Los Angeles 1920-1947: The Birth of Forensic Science

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Join us in the Cal State Los Angeles teaching crime lab for an afternoon’s inquiry into the development of the science of forensic investigation in the L.A. area.

Presentation One:

Mike Fratantoni, an LASD Deputy who sits on the board of the Los Angeles County Sheriff’s Museum, makes a return engagement to the crime lab to present the fascinating and complex 1920 James “Bluebeard” Watson serial murder case, which had a profound impact on the development of the LASD’s homicide department. This new department allowed future investigators to maximize efficiency by pooling resources for evidence gathering and analysis, often using the forensic skills of contract chemist Arthur Mass.

James Watson married at least 18 women throughout the United States, several simultaneously. He placed “lonely hearts” personal ads in newspapers which read:

“A gentleman, neat appearing, of courteous disposition, well connected in a business way; has quite a little property, and is connected with several corporations. Has a nice bank account as well as a considerable roll of government bonds. Would be pleased to correspond with refined young lady or widow. Object, matrimony. This advertisement is in good faith. All answers will be treated with respect.”

There was no shortage of lonely women who took the bait and accepted the lie that he had to travel frequently for his work in the U.S. Secret Service. He targeted wealthy women, took control of their finances, and killed at least seven—perhaps as many as fifteen.

If it were not for the suspicions of his final wife, Kathryn, and the insight and tenacity of the LASD investigators Bell and Couts, District Attorney Thomas L. Woolwine simply would have had nothing more on James Watson than a case of polygamy to take to a judge. Instead, Watson made a deal on the multiple murders, led investigators to a shallow grave, and was sentenced to life in prison.

Presentation Two:

Meiling Cabral, Chair of the California Association of Criminalists’ Historical Committee, and a forensic investigator for the LAPD, will present on three defining LAPD and LASD cases that influenced the development of modern forensic investigation. Meiling combines a practicing forensic scientist’s experience and an historian’s passion for reconstructing the past, to bring to life the legendary Los Angeles investigators who invented the field. Looming above them all is the LAPD’s Ray Pinker, who would go on to found the CSULA Criminalistics Department, the site of today’s seminar. Vintage forensic collection kits will be available for viewing between presentations.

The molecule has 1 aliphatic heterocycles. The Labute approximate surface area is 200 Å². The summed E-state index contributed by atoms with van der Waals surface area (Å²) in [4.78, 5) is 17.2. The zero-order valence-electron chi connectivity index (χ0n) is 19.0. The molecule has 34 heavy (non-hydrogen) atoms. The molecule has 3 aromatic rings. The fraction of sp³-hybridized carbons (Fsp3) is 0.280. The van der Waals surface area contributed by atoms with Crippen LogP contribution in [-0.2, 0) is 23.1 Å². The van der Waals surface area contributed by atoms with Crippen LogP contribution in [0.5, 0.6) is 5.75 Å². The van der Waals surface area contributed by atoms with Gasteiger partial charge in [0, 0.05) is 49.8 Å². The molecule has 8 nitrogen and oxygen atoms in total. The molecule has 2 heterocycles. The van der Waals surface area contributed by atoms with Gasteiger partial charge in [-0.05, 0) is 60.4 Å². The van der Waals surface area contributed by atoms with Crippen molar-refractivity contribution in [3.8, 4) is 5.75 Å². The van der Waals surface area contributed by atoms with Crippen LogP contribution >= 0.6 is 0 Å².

Featured cases are the Marion Parker kidnap slaying (1927), the Wineville chicken coop murders (1928) and the Black Dahlia murder (1947). Fingerprints played an important role in both the Marion Parker and Black Dahlia cases. LAPD Captain H.L. Barlow, the forensic investigator on the Parker case, was so famous that he later sold his namesake fingerprint kit through ads in the back of detective magazines. The story of how LAPD homicide detectives Harry Hansen and Finis Brown accessed cutting edge telephony to rush the fingerprints of the unidentified Black Dahlia victim to the FBI for identification is as riveting today as it was when it made headlines. The death penalty case against Gordon Stewart Northcott, the Wineville boy killer, was based entirely on trace evidence: hair and fiber gathered at his murder ranch.